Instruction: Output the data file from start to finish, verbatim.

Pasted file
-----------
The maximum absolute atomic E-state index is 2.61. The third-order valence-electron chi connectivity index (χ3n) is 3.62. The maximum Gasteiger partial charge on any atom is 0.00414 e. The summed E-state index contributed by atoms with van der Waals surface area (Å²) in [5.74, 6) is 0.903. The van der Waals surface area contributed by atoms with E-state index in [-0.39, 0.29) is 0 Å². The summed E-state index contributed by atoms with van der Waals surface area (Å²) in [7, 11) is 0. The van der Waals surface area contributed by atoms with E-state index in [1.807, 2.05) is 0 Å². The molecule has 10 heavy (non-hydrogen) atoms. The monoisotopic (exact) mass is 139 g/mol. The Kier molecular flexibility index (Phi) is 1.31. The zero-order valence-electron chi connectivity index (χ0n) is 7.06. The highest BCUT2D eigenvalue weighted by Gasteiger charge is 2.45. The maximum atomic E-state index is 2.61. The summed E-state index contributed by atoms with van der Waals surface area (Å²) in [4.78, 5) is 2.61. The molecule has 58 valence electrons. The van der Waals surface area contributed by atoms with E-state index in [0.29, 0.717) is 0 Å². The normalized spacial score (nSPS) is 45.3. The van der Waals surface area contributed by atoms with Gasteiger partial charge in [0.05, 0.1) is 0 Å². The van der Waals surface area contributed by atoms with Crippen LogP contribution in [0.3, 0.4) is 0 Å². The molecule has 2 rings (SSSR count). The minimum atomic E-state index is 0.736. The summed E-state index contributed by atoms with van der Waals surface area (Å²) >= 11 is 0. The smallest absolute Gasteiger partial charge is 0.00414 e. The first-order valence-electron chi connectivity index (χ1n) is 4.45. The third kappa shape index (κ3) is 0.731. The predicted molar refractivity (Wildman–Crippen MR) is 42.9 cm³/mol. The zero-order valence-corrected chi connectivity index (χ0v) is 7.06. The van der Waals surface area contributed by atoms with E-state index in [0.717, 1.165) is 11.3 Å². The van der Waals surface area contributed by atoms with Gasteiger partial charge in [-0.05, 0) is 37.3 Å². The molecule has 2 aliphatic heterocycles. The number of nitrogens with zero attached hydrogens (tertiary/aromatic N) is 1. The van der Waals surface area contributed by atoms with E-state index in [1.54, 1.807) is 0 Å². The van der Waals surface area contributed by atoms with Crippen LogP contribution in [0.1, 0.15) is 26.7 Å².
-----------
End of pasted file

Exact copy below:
The maximum absolute atomic E-state index is 2.61. The third-order valence-electron chi connectivity index (χ3n) is 3.62. The maximum Gasteiger partial charge on any atom is 0.00414 e. The summed E-state index contributed by atoms with van der Waals surface area (Å²) in [5.74, 6) is 0.903. The van der Waals surface area contributed by atoms with E-state index in [-0.39, 0.29) is 0 Å². The summed E-state index contributed by atoms with van der Waals surface area (Å²) in [7, 11) is 0. The van der Waals surface area contributed by atoms with E-state index in [1.807, 2.05) is 0 Å². The molecule has 10 heavy (non-hydrogen) atoms. The monoisotopic (exact) mass is 139 g/mol. The Kier molecular flexibility index (Phi) is 1.31. The zero-order valence-electron chi connectivity index (χ0n) is 7.06. The highest BCUT2D eigenvalue weighted by Gasteiger charge is 2.45. The maximum atomic E-state index is 2.61. The summed E-state index contributed by atoms with van der Waals surface area (Å²) in [4.78, 5) is 2.61. The molecule has 58 valence electrons. The van der Waals surface area contributed by atoms with E-state index in [0.29, 0.717) is 0 Å². The normalized spacial score (nSPS) is 45.3. The van der Waals surface area contributed by atoms with Gasteiger partial charge in [0.05, 0.1) is 0 Å². The van der Waals surface area contributed by atoms with Crippen LogP contribution in [0.3, 0.4) is 0 Å². The molecule has 2 rings (SSSR count). The minimum atomic E-state index is 0.736. The summed E-state index contributed by atoms with van der Waals surface area (Å²) >= 11 is 0. The smallest absolute Gasteiger partial charge is 0.00414 e. The first-order valence-electron chi connectivity index (χ1n) is 4.45. The third kappa shape index (κ3) is 0.731. The predicted molar refractivity (Wildman–Crippen MR) is 42.9 cm³/mol. The zero-order valence-corrected chi connectivity index (χ0v) is 7.06. The van der Waals surface area contributed by atoms with E-state index in [0.717, 1.165) is 11.3 Å². The van der Waals surface area contributed by atoms with Gasteiger partial charge in [-0.05, 0) is 37.3 Å². The molecule has 2 aliphatic heterocycles. The number of nitrogens with zero attached hydrogens (tertiary/aromatic N) is 1. The van der Waals surface area contributed by atoms with E-state index in [1.54, 1.807) is 0 Å². The van der Waals surface area contributed by atoms with Crippen LogP contribution in [0.1, 0.15) is 26.7 Å².